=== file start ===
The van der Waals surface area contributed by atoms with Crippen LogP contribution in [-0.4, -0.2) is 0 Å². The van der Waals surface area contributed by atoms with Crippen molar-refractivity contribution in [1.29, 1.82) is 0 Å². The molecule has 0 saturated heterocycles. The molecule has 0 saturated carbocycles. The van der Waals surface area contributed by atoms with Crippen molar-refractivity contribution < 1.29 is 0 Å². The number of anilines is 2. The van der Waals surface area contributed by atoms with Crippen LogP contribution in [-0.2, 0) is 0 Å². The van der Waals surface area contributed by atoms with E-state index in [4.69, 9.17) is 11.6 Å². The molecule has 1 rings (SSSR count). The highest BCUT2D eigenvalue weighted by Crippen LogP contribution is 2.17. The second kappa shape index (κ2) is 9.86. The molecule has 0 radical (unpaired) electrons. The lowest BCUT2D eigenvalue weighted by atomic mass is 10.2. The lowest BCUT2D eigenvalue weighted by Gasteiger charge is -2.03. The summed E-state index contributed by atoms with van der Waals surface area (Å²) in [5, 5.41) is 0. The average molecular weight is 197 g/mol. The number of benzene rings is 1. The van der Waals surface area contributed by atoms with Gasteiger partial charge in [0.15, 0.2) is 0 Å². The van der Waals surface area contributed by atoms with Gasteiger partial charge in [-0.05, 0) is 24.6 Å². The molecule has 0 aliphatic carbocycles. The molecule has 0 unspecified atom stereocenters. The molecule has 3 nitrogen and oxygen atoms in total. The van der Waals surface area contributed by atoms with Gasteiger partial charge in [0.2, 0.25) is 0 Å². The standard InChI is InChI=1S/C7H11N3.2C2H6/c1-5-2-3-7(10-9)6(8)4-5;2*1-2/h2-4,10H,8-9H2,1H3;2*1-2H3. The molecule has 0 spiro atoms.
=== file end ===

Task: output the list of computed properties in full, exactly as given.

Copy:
The van der Waals surface area contributed by atoms with Crippen LogP contribution in [-0.4, -0.2) is 0 Å². The van der Waals surface area contributed by atoms with Crippen molar-refractivity contribution in [1.29, 1.82) is 0 Å². The molecule has 0 saturated heterocycles. The molecule has 0 saturated carbocycles. The van der Waals surface area contributed by atoms with Crippen molar-refractivity contribution < 1.29 is 0 Å². The number of anilines is 2. The van der Waals surface area contributed by atoms with Crippen LogP contribution in [-0.2, 0) is 0 Å². The van der Waals surface area contributed by atoms with E-state index in [4.69, 9.17) is 11.6 Å². The molecule has 1 rings (SSSR count). The highest BCUT2D eigenvalue weighted by Crippen LogP contribution is 2.17. The second kappa shape index (κ2) is 9.86. The molecule has 0 radical (unpaired) electrons. The lowest BCUT2D eigenvalue weighted by atomic mass is 10.2. The lowest BCUT2D eigenvalue weighted by Gasteiger charge is -2.03. The summed E-state index contributed by atoms with van der Waals surface area (Å²) in [5, 5.41) is 0. The average molecular weight is 197 g/mol. The number of benzene rings is 1. The van der Waals surface area contributed by atoms with Gasteiger partial charge in [0.15, 0.2) is 0 Å². The van der Waals surface area contributed by atoms with Gasteiger partial charge in [-0.05, 0) is 24.6 Å². The molecule has 0 aliphatic carbocycles. The molecule has 0 unspecified atom stereocenters. The molecule has 3 nitrogen and oxygen atoms in total. The van der Waals surface area contributed by atoms with Gasteiger partial charge in [0.2, 0.25) is 0 Å². The standard InChI is InChI=1S/C7H11N3.2C2H6/c1-5-2-3-7(10-9)6(8)4-5;2*1-2/h2-4,10H,8-9H2,1H3;2*1-2H3. The molecule has 0 spiro atoms.